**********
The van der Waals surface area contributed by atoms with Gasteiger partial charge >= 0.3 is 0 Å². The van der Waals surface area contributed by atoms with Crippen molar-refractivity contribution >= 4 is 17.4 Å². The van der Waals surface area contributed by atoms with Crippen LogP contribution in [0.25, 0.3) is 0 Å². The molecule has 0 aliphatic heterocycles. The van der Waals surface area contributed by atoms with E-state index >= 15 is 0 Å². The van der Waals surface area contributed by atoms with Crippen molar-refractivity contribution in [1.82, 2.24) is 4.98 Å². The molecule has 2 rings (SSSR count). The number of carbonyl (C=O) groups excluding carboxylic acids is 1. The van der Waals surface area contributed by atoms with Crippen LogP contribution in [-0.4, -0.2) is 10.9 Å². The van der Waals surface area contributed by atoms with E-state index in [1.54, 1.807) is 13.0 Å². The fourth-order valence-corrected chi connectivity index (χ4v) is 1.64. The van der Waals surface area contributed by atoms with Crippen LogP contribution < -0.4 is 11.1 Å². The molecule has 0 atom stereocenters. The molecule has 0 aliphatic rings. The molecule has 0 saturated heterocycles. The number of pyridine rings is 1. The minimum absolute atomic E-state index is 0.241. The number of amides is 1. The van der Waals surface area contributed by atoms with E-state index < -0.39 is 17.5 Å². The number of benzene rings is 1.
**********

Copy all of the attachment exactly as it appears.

The van der Waals surface area contributed by atoms with Gasteiger partial charge >= 0.3 is 0 Å². The van der Waals surface area contributed by atoms with Crippen molar-refractivity contribution >= 4 is 17.4 Å². The van der Waals surface area contributed by atoms with Crippen LogP contribution in [0.25, 0.3) is 0 Å². The molecule has 0 aliphatic heterocycles. The van der Waals surface area contributed by atoms with E-state index >= 15 is 0 Å². The van der Waals surface area contributed by atoms with Crippen molar-refractivity contribution in [1.82, 2.24) is 4.98 Å². The molecule has 2 rings (SSSR count). The number of carbonyl (C=O) groups excluding carboxylic acids is 1. The van der Waals surface area contributed by atoms with Crippen LogP contribution in [-0.4, -0.2) is 10.9 Å². The van der Waals surface area contributed by atoms with E-state index in [1.54, 1.807) is 13.0 Å². The fourth-order valence-corrected chi connectivity index (χ4v) is 1.64. The van der Waals surface area contributed by atoms with Crippen LogP contribution < -0.4 is 11.1 Å². The molecule has 0 atom stereocenters. The molecule has 0 aliphatic rings. The molecule has 0 saturated heterocycles. The number of pyridine rings is 1. The minimum absolute atomic E-state index is 0.241. The number of amides is 1. The van der Waals surface area contributed by atoms with E-state index < -0.39 is 17.5 Å². The number of benzene rings is 1.